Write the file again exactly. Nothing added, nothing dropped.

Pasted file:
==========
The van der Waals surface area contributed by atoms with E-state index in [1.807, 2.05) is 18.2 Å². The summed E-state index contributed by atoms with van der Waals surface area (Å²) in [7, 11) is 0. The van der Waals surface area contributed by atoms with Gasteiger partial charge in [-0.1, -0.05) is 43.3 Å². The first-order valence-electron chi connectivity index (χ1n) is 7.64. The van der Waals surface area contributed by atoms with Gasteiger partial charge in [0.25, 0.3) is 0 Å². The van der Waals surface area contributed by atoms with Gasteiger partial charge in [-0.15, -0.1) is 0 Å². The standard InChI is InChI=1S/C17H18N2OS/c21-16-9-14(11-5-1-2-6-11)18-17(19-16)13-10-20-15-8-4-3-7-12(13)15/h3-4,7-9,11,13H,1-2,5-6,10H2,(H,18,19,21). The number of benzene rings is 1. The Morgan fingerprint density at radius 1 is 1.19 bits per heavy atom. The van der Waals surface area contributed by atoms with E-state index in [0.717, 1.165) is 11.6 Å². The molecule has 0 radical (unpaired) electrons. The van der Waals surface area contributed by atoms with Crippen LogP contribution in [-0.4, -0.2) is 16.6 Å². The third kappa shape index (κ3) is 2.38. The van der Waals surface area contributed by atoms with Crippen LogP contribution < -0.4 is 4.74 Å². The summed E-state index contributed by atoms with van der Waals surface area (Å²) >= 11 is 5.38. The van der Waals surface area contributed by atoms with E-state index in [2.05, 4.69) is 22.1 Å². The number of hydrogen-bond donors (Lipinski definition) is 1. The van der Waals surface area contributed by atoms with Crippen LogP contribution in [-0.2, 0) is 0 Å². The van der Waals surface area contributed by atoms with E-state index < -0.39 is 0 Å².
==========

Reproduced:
The van der Waals surface area contributed by atoms with E-state index in [1.807, 2.05) is 18.2 Å². The summed E-state index contributed by atoms with van der Waals surface area (Å²) in [7, 11) is 0. The van der Waals surface area contributed by atoms with Gasteiger partial charge in [-0.1, -0.05) is 43.3 Å². The first-order valence-electron chi connectivity index (χ1n) is 7.64. The van der Waals surface area contributed by atoms with Gasteiger partial charge in [0.25, 0.3) is 0 Å². The van der Waals surface area contributed by atoms with Gasteiger partial charge in [-0.15, -0.1) is 0 Å². The standard InChI is InChI=1S/C17H18N2OS/c21-16-9-14(11-5-1-2-6-11)18-17(19-16)13-10-20-15-8-4-3-7-12(13)15/h3-4,7-9,11,13H,1-2,5-6,10H2,(H,18,19,21). The number of benzene rings is 1. The Morgan fingerprint density at radius 1 is 1.19 bits per heavy atom. The van der Waals surface area contributed by atoms with E-state index in [0.717, 1.165) is 11.6 Å². The molecule has 0 radical (unpaired) electrons. The van der Waals surface area contributed by atoms with Crippen LogP contribution in [-0.4, -0.2) is 16.6 Å². The third kappa shape index (κ3) is 2.38. The van der Waals surface area contributed by atoms with Crippen LogP contribution < -0.4 is 4.74 Å². The summed E-state index contributed by atoms with van der Waals surface area (Å²) >= 11 is 5.38. The van der Waals surface area contributed by atoms with E-state index in [2.05, 4.69) is 22.1 Å². The number of hydrogen-bond donors (Lipinski definition) is 1. The van der Waals surface area contributed by atoms with Crippen LogP contribution in [-0.2, 0) is 0 Å². The van der Waals surface area contributed by atoms with E-state index < -0.39 is 0 Å².